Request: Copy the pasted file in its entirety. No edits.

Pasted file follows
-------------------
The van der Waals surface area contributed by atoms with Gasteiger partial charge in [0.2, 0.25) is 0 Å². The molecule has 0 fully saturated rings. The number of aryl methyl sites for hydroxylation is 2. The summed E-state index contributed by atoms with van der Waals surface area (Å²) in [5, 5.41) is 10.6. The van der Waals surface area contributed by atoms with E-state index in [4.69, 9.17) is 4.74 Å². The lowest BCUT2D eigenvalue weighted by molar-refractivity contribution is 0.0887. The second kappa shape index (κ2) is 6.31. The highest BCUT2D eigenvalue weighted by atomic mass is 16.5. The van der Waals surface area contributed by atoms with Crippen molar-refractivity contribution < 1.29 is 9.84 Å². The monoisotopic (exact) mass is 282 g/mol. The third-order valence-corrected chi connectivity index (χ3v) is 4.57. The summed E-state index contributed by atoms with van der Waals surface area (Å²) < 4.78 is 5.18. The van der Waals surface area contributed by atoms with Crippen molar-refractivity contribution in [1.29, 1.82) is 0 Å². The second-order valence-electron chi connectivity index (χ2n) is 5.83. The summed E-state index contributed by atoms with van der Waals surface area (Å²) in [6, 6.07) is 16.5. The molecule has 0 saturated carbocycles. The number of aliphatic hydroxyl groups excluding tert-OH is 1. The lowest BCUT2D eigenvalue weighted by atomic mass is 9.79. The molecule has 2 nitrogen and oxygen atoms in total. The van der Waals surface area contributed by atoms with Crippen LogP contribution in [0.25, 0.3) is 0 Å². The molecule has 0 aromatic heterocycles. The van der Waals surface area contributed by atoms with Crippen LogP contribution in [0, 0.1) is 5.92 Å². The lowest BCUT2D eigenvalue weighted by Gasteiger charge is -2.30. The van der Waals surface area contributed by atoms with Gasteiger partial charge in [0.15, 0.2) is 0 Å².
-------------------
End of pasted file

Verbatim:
The van der Waals surface area contributed by atoms with Gasteiger partial charge in [0.2, 0.25) is 0 Å². The molecule has 0 fully saturated rings. The number of aryl methyl sites for hydroxylation is 2. The summed E-state index contributed by atoms with van der Waals surface area (Å²) in [5, 5.41) is 10.6. The van der Waals surface area contributed by atoms with E-state index in [4.69, 9.17) is 4.74 Å². The lowest BCUT2D eigenvalue weighted by molar-refractivity contribution is 0.0887. The second kappa shape index (κ2) is 6.31. The highest BCUT2D eigenvalue weighted by atomic mass is 16.5. The van der Waals surface area contributed by atoms with Crippen molar-refractivity contribution < 1.29 is 9.84 Å². The monoisotopic (exact) mass is 282 g/mol. The third-order valence-corrected chi connectivity index (χ3v) is 4.57. The summed E-state index contributed by atoms with van der Waals surface area (Å²) < 4.78 is 5.18. The van der Waals surface area contributed by atoms with Crippen molar-refractivity contribution in [1.29, 1.82) is 0 Å². The second-order valence-electron chi connectivity index (χ2n) is 5.83. The summed E-state index contributed by atoms with van der Waals surface area (Å²) in [6, 6.07) is 16.5. The molecule has 0 saturated carbocycles. The number of aliphatic hydroxyl groups excluding tert-OH is 1. The lowest BCUT2D eigenvalue weighted by atomic mass is 9.79. The molecule has 2 nitrogen and oxygen atoms in total. The van der Waals surface area contributed by atoms with Crippen LogP contribution in [0.25, 0.3) is 0 Å². The molecule has 0 aromatic heterocycles. The van der Waals surface area contributed by atoms with Crippen LogP contribution in [0, 0.1) is 5.92 Å². The lowest BCUT2D eigenvalue weighted by Gasteiger charge is -2.30. The van der Waals surface area contributed by atoms with Gasteiger partial charge in [0.15, 0.2) is 0 Å².